A 10-billion-year, 50,000-light-year journey to a black hole

According to a recent research published in Proceedings of the Japan Academy, Series B, a star close to the supermassive black hole at the heart of the Milky Way galaxy originated outside the galaxy. This is the first time a star outside of our galaxy has been discovered close to a supermassive black hole.

Sagittarius A*, the supermassive black hole in our galaxy's center, is observed to be close to a large number of stars. However, the surrounding environment is too hostile for stars to develop close to the black hole due to its strong gravity. Every star that has been seen had to have developed someplace else and moved in the direction of the black hole. The issue of where the stars formed is raised by this.

According to research conducted by a multinational team under the direction of Shogo Nishiyama at Miyagi University of Education, certain stars may have originated from sources beyond the Milky Way entirely, which is farther distant than previously believed. Over the course of eight years, the researchers observed the star S0-6, which is just 0.04 light-years distant from Sagittarius A*, using the Subaru Telescope.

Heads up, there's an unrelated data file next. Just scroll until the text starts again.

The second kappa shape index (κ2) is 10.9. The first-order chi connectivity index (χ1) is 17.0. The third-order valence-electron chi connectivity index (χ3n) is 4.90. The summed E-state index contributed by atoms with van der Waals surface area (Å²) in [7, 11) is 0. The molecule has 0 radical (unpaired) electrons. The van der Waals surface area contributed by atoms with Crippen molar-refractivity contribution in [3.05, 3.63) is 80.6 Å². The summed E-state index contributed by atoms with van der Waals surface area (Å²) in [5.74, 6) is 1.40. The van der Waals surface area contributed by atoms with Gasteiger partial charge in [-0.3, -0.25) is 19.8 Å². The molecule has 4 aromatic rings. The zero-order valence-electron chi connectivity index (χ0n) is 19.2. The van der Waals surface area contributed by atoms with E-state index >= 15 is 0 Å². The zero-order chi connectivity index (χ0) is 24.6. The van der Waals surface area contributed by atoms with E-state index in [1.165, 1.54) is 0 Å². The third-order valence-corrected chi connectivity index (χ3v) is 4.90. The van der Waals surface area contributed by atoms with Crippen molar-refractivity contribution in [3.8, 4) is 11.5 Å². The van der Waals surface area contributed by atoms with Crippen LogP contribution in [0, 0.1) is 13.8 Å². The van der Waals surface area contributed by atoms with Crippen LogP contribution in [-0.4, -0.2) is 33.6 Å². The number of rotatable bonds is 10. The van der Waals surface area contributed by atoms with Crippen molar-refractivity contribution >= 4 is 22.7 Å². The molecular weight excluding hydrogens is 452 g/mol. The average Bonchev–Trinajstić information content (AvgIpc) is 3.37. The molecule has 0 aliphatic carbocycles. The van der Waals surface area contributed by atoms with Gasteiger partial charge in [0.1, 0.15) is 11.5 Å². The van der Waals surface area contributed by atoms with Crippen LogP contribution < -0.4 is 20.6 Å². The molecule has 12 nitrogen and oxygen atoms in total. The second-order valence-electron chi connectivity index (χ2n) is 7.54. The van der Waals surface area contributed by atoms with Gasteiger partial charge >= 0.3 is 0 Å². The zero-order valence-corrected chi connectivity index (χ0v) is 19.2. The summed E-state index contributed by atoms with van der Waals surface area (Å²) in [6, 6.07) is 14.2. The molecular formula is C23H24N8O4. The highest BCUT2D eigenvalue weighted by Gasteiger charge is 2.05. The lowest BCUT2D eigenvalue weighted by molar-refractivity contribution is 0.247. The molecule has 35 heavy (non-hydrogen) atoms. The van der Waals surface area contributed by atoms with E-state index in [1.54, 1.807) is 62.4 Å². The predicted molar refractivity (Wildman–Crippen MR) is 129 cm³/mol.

They discovered that S0-6 is around 10 billion years old and that its chemical makeup is comparable to that of stars in dwarf galaxies in Sagittarius and the Small Magellanic Cloud, two galaxies outside of the Milky Way.

The most plausible explanation for S0-6's composition is that it originated in a tiny galaxy that is now extinct and was swallowed by the Milky Way when it was orbiting the galaxy. This is the first empirical evidence that points to some of the nearby stars of Sagittaius A* as having originated outside of the galaxy.

S0-6 had to have traveled more than 50,000 light-years from beyond the Milky Way to get to the area around Sagittarius A* over its 10 billion-year existence. S0-6 most likely traveled about 50,000 light-years, descending slowly in a spiral fashion to the center rather than in a straight line.

Nishiyama claims that many questions remain. "Did S0-6 indeed come from a galaxy other than our own? Was it traveling with other people or by itself? We want to solve the mystery surrounding the stars close to the supermassive black hole with more research."